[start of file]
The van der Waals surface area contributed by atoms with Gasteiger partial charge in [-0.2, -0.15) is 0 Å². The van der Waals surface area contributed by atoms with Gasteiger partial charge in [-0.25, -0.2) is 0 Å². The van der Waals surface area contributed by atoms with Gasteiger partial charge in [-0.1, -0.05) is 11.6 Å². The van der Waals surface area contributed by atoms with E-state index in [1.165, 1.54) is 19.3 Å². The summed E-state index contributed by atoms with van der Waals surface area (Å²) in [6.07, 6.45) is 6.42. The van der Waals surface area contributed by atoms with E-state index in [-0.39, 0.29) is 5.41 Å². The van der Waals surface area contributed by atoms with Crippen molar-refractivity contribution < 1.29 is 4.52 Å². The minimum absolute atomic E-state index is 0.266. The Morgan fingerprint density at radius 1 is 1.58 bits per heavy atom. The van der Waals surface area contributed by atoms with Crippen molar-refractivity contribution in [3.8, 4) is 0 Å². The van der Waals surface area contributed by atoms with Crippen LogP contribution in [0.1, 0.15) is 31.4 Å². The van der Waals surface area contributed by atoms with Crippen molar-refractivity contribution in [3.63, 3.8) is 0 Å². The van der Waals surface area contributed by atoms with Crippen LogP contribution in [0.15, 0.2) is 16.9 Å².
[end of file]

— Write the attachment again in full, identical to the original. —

The van der Waals surface area contributed by atoms with Gasteiger partial charge in [-0.2, -0.15) is 0 Å². The van der Waals surface area contributed by atoms with Gasteiger partial charge in [-0.25, -0.2) is 0 Å². The van der Waals surface area contributed by atoms with Gasteiger partial charge in [-0.1, -0.05) is 11.6 Å². The van der Waals surface area contributed by atoms with E-state index in [1.165, 1.54) is 19.3 Å². The summed E-state index contributed by atoms with van der Waals surface area (Å²) in [6.07, 6.45) is 6.42. The van der Waals surface area contributed by atoms with E-state index in [-0.39, 0.29) is 5.41 Å². The van der Waals surface area contributed by atoms with Crippen molar-refractivity contribution < 1.29 is 4.52 Å². The minimum absolute atomic E-state index is 0.266. The Morgan fingerprint density at radius 1 is 1.58 bits per heavy atom. The van der Waals surface area contributed by atoms with Crippen molar-refractivity contribution in [3.8, 4) is 0 Å². The van der Waals surface area contributed by atoms with Crippen LogP contribution in [0.1, 0.15) is 31.4 Å². The van der Waals surface area contributed by atoms with Crippen molar-refractivity contribution in [3.63, 3.8) is 0 Å². The van der Waals surface area contributed by atoms with Crippen LogP contribution in [0.15, 0.2) is 16.9 Å².